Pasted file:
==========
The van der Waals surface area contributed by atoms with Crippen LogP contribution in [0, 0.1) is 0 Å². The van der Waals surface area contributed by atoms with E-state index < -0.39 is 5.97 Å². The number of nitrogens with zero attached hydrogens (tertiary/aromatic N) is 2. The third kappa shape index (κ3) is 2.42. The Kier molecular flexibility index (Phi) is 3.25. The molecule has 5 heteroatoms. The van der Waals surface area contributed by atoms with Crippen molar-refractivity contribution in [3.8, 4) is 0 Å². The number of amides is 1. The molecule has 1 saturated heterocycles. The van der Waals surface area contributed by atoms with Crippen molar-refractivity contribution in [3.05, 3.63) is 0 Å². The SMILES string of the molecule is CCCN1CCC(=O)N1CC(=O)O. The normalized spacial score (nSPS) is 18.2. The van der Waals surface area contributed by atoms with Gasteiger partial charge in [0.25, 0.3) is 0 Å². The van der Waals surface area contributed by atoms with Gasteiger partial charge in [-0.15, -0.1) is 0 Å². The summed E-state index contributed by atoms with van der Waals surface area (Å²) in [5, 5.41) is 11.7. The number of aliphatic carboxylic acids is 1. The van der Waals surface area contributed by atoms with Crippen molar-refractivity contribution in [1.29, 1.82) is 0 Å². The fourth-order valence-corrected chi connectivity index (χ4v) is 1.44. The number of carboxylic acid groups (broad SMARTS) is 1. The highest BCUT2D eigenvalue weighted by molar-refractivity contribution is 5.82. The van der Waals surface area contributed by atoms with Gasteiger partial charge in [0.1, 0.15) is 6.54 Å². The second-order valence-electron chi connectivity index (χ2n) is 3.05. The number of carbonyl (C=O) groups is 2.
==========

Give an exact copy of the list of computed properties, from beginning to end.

The van der Waals surface area contributed by atoms with Crippen LogP contribution in [0, 0.1) is 0 Å². The van der Waals surface area contributed by atoms with E-state index < -0.39 is 5.97 Å². The number of nitrogens with zero attached hydrogens (tertiary/aromatic N) is 2. The third kappa shape index (κ3) is 2.42. The Kier molecular flexibility index (Phi) is 3.25. The molecule has 5 heteroatoms. The van der Waals surface area contributed by atoms with Crippen molar-refractivity contribution in [3.8, 4) is 0 Å². The number of amides is 1. The molecule has 1 saturated heterocycles. The van der Waals surface area contributed by atoms with Crippen molar-refractivity contribution in [3.05, 3.63) is 0 Å². The SMILES string of the molecule is CCCN1CCC(=O)N1CC(=O)O. The normalized spacial score (nSPS) is 18.2. The van der Waals surface area contributed by atoms with Gasteiger partial charge in [0.25, 0.3) is 0 Å². The van der Waals surface area contributed by atoms with Gasteiger partial charge in [-0.15, -0.1) is 0 Å². The summed E-state index contributed by atoms with van der Waals surface area (Å²) in [5, 5.41) is 11.7. The number of aliphatic carboxylic acids is 1. The van der Waals surface area contributed by atoms with Crippen molar-refractivity contribution in [1.29, 1.82) is 0 Å². The fourth-order valence-corrected chi connectivity index (χ4v) is 1.44. The number of carboxylic acid groups (broad SMARTS) is 1. The highest BCUT2D eigenvalue weighted by molar-refractivity contribution is 5.82. The van der Waals surface area contributed by atoms with Gasteiger partial charge in [0.1, 0.15) is 6.54 Å². The second-order valence-electron chi connectivity index (χ2n) is 3.05. The number of carbonyl (C=O) groups is 2.